# How Dominoes Work

Dominoes are tiles whose ends display numbers from six down to none or blank. They are normally twice as long as they are wide, making them easy to re-stack after use. The values on either end, also known as the pips, can be used to form many different kinds of games. These include blocking and scoring games, where one player tries to stop the opponent from making a certain kind of play; and trick-taking games that were once popular in places with religious proscriptions against playing cards.

Lily Hevesh started creating mind-blowing domino setups as a child, and now she creates displays for movies, TV shows, and events—including an album launch for Katy Perry. She has worked on team projects involving 300,000 dominoes, and she helped set the record for the most dominoes toppled in a circular arrangement: 76,017. Her largest installations take several nail-biting minutes to fall.

Hevesh starts each project by considering the theme or purpose she wants to convey with her layout. Then she brainstorms images or words she might want to use and plans out how to arrange the dominoes. She may build a grid that forms pictures or walls, or she might set up 3-D structures like towers or pyramids.

She divides her fractions to determine how many dominoes she needs for a project, and she uses a ruler to draw her designs on the surface she’ll be using. She omits a few dominoes here and there—until she has the precise layout she wants. That way, if she or a teammate accidentally knocks over a portion of the installation, it won’t bring the entire arrangement crashing down.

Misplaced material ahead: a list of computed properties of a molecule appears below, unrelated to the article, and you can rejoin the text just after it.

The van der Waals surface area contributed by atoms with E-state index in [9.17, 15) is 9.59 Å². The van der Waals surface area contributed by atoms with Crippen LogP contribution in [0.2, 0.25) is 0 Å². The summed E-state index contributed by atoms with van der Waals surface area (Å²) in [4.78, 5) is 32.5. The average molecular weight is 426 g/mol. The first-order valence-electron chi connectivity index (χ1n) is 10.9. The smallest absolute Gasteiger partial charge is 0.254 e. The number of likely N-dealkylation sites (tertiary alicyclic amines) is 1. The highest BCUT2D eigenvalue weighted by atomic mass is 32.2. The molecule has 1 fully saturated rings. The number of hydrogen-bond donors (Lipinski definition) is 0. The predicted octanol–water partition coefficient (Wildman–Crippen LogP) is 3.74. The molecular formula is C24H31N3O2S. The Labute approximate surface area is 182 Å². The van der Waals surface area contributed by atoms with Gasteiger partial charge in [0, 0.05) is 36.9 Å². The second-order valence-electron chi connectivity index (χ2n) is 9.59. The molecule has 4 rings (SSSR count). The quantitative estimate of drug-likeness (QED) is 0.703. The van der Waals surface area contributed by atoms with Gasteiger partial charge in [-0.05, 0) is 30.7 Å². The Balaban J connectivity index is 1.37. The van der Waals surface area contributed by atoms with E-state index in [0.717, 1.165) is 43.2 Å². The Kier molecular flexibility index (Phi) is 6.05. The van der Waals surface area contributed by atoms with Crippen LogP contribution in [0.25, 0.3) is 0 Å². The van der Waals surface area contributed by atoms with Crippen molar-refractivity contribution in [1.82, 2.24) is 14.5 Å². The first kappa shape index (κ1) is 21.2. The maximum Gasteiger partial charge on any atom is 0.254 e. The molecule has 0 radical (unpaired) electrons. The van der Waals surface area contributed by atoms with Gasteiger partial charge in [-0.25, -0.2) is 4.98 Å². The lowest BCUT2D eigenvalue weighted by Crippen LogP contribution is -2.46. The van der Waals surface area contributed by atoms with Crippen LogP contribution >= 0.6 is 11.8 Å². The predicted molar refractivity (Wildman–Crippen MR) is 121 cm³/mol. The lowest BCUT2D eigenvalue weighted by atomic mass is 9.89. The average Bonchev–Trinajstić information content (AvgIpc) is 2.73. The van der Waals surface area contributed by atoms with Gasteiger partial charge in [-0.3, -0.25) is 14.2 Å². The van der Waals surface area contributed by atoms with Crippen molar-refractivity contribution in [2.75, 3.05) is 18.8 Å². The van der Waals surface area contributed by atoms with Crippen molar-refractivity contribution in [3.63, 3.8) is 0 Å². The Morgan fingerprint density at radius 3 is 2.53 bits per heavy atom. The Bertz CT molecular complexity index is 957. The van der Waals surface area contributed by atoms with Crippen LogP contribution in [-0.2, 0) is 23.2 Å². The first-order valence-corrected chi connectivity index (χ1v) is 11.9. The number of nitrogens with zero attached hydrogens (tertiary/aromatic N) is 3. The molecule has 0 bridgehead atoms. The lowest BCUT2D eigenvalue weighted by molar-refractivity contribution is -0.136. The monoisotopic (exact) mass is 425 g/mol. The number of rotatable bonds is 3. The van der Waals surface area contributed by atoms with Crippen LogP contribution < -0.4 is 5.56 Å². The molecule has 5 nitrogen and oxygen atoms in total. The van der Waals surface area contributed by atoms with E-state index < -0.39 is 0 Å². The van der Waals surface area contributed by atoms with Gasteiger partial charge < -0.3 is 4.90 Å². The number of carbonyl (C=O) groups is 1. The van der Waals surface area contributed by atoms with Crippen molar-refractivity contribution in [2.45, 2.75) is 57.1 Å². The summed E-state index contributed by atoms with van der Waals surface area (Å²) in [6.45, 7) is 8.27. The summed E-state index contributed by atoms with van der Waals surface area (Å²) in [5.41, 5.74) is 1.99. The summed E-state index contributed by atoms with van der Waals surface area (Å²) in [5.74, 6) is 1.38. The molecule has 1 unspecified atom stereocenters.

As each domino is placed on the table, its potential energy converts to kinetic energy, and some of that kinetic energy is transmitted to the next domino. If that domino is a double, for example, the second tile will add its own double’s worth of potential energy, which helps to push it over as well. The process continues, from domino to domino, until the last one falls.

The game can be played with two or more players and is normally scored in a variety of ways. Typically, the losing players count all of the pips on the end tiles that remain in their hands at the end of a hand or a game and compare them to the winning players’ total number of pips. In some cases, the winning players count only the number of pips on the ending tiles that are not a double (e.g., a count of five at one end and three at the other results in a score of nine).

The simplest scoring method is to simply subtract the value of a single domino from the sum of the total pips on the end tiles left in each player’s hands. This scoring method is sometimes called “taking the pips” or “counting the pips.” Some games also have rules that vary from the simplest version of this rule, such as counting only one end of a double and adding that to the total of the other players’ scores.